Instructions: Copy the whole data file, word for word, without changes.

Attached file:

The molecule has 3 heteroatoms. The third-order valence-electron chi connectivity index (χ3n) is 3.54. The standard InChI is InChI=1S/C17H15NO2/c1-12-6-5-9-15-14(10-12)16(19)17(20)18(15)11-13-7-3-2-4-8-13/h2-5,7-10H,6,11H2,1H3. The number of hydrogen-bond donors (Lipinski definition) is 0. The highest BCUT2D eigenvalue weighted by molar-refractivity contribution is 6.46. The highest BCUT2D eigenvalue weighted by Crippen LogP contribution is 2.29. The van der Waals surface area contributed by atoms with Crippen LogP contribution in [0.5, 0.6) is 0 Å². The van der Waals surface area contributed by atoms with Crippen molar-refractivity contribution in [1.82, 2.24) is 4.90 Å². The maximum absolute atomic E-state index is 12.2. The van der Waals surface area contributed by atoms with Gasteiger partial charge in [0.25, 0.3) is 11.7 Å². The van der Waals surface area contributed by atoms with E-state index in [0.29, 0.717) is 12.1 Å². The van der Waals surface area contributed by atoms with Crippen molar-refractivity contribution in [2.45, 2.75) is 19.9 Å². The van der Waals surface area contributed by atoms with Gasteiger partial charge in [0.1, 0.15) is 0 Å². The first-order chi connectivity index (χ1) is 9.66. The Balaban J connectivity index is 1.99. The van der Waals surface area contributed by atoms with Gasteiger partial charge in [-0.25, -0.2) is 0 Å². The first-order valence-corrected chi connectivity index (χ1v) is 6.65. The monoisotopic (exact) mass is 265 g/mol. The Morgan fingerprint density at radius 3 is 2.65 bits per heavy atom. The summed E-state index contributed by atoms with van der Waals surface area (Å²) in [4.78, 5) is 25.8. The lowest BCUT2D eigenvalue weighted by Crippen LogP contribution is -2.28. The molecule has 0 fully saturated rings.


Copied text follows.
The molecule has 3 heteroatoms. The third-order valence-electron chi connectivity index (χ3n) is 3.54. The standard InChI is InChI=1S/C17H15NO2/c1-12-6-5-9-15-14(10-12)16(19)17(20)18(15)11-13-7-3-2-4-8-13/h2-5,7-10H,6,11H2,1H3. The number of hydrogen-bond donors (Lipinski definition) is 0. The highest BCUT2D eigenvalue weighted by molar-refractivity contribution is 6.46. The highest BCUT2D eigenvalue weighted by Crippen LogP contribution is 2.29. The van der Waals surface area contributed by atoms with Crippen LogP contribution in [0.5, 0.6) is 0 Å². The van der Waals surface area contributed by atoms with Crippen molar-refractivity contribution in [1.82, 2.24) is 4.90 Å². The maximum absolute atomic E-state index is 12.2. The van der Waals surface area contributed by atoms with Gasteiger partial charge in [0.25, 0.3) is 11.7 Å². The van der Waals surface area contributed by atoms with E-state index in [0.29, 0.717) is 12.1 Å². The van der Waals surface area contributed by atoms with Crippen molar-refractivity contribution in [2.45, 2.75) is 19.9 Å². The van der Waals surface area contributed by atoms with Gasteiger partial charge in [0.1, 0.15) is 0 Å². The first-order chi connectivity index (χ1) is 9.66. The Balaban J connectivity index is 1.99. The van der Waals surface area contributed by atoms with Gasteiger partial charge in [-0.25, -0.2) is 0 Å². The first-order valence-corrected chi connectivity index (χ1v) is 6.65. The monoisotopic (exact) mass is 265 g/mol. The Morgan fingerprint density at radius 3 is 2.65 bits per heavy atom. The summed E-state index contributed by atoms with van der Waals surface area (Å²) in [4.78, 5) is 25.8. The lowest BCUT2D eigenvalue weighted by Crippen LogP contribution is -2.28. The molecule has 0 fully saturated rings.